Election fixing provoked ‘revolution’

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Election fixing provoked ‘revolution’


Park Chung Hee, a major general in the Army, holds a meeting with American military officials at the Army’s 6th district division office in 1959. Provided by Kim Jong-pil

This is the sixth in a series of articles on the life and times of Kim Jong-pil, a two-time prime minister, based on extensive interviews with the 89-year-old. This installment deals with the period after the April 16 revolution in 1960 that took down the Syngman Rhee government, Korea’s first elected government. Kim said incompetence and weak leadership by the Chang Myon administration deepened his belief that a coup, which he described as revolution, was needed.

When young people took to the streets for the April 16 revolution, I was a 34-year-old lieutenant colonel. And when the public called for the ouster of Korea’s first government led by Syngman Rhee, I agreed with the spirit of the movement.

The April 16 Revolution, however, failed to deliver because of the incompetence and lack of leadership of the Chang Myon administration, which took power following the collapse of the Rhee government.

But the young men’s call for change provided the momentum that later led to that turn of history. And while young men and women longed for reform, a similar sense of need for change was increasingly felt within the military.

Before and after the April 16 revolution, my office at the Army headquarters in Seoul became a place of heated discussions among young military officers on how to bring far-reaching changes to the military. Many agreed that ranking military officials responsible for the rigged March 15 general elections in 1960, which angered so many and led to nationwide street protests, should resign from their positions.

Besides myself, core members of those discussions were seven fellow military academy graduates, including Kim Hyung-wook, who later became the head of the country’s main spy agency.

Former President Park Chung Hee also concurred on the need to replace corrupt military officials as well as those involved in the rigged election. Park, who was then martial law commander for the city of Busan, sent a letter to Army chief of staff Song Yeo-chan on May 2, 1960, about three weeks after the Rhee government crumbled.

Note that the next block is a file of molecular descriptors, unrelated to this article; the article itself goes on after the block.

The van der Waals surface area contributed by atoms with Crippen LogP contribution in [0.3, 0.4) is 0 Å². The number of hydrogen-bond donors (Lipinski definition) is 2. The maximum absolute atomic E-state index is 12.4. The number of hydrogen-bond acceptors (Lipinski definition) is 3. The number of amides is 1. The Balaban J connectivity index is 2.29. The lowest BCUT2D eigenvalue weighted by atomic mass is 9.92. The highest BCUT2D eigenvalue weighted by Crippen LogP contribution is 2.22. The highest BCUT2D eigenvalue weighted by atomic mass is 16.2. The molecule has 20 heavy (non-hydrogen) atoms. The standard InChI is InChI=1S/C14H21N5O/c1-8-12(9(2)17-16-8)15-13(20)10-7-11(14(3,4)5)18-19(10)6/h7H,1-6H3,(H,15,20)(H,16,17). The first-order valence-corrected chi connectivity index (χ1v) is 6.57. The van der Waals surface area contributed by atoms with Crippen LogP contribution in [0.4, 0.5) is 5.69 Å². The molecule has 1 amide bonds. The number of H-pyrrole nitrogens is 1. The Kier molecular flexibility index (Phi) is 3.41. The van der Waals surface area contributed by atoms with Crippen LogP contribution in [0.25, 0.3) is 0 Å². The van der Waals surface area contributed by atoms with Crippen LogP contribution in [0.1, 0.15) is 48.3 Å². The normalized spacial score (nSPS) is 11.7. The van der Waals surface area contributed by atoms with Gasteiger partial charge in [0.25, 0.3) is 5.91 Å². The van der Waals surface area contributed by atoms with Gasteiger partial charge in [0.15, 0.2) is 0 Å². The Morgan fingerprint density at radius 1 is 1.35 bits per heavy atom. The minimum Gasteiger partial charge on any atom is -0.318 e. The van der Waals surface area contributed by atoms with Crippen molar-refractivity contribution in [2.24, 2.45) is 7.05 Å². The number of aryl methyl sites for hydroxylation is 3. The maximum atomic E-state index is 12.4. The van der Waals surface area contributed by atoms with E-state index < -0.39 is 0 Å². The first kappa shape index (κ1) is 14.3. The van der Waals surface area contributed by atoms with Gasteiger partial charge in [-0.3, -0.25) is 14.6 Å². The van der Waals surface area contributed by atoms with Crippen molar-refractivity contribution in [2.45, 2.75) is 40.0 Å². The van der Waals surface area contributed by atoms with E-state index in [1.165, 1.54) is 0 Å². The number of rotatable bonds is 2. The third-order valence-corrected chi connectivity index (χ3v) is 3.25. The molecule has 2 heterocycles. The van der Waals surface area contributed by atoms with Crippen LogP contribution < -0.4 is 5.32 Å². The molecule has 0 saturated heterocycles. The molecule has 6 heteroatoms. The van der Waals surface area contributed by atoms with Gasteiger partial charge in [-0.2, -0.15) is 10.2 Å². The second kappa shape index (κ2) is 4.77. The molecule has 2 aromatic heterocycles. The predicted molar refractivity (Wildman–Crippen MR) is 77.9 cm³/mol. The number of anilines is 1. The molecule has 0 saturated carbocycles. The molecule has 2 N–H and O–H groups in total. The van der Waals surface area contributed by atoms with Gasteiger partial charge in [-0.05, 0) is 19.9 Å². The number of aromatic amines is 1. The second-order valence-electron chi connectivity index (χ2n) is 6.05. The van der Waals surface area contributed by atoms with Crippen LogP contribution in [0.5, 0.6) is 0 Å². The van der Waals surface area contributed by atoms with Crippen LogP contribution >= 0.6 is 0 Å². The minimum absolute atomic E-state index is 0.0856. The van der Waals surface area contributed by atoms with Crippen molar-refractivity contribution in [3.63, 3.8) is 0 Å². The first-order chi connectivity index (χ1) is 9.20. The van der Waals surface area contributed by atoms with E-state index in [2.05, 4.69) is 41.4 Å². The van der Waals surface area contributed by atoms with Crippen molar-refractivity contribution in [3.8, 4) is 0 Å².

In the letter, Park suggested that Song should resign to take responsibility for the military’s intervention in the March 15 election. Song was enraged at Park.

But actually, Song had no reason to balk. It was no secret that the military meddled in the general election and Song, a four-star general, bragged about the military’s role in clinching electoral victory for the Rhee government. Right after the rigged March 15 election, I vividly remember Song saying that the “military had done its part 110 percent in the election.”

After I heard about Park’s letter to Song, I began circulating petitions among fellow military officers demanding that ranking officials resign to take responsibility, especially Army chief of staff Song. But not long after I began my initiative for military reform, myself and five fellow officers who signed the petitions were arrested by the military’s counterintelligence bureau. We faced charges of conspiring to rebel against the state, a serious crime that could put you on death row if convicted.

But I was not worried at all because I knew the public and the rank-and-file in the military were on our side and supported our cause.

On May 19, a few days after my arrest, chief of staff Song paid a visit to see me in prison. He asked me why I called for him to step down.

I said, “The country is now on the verge of going through a transformation to become a better place by ridding itself of [political and social] ills laid bare by the fabricated March 15 elections. You need to step down to bear responsibility. Or I will publicly defend myself in a military court.”

To my surprise, Song said he was thinking about resigning, adding that he needed about two days to think about it. But I insisted he needed to resign right away.

And he did as was told the next day.

Looking back, I wonder how I, a mere lieutenant colonel, had the courage to make such a demand to a four-star general. But I am sure that such courage is what is required when one tries to change the world.

A few days later I was released from military prison.

To this day I recall a conversation I had with Park Chung Hee on June 9, 1960. I was sitting next to him in a military jeep on the way to his house for dinner. Park said he and I should work together in purging corrupt military officials.

Nodding, I whispered into his ear, “If we can’t make that happen, then we should resort to revolution.”

Park nodded.

I believe that moment awakened in me the possibility of revolution, although it would be eight months before Park and I sat down again to indulge in concrete plans for action.

In 1960, I was filled with a passion for reforming the military. And I was clearly aware that to realize such a sweeping change, support from the top of the chain of command - the defense minister - was an absolute must. Therefore, I figured it all came down to who would be appointed by the Chang Myon administration to take the military’s highest position.

But the Chang government’s appointments, made soon after my meeting with Park in June, showed that the government did not really care about taking on corrupt military officials.

Compiled by Chun Young-gi, Kang Jin-kyu [kang.jinkyu@joongang.co.kr]
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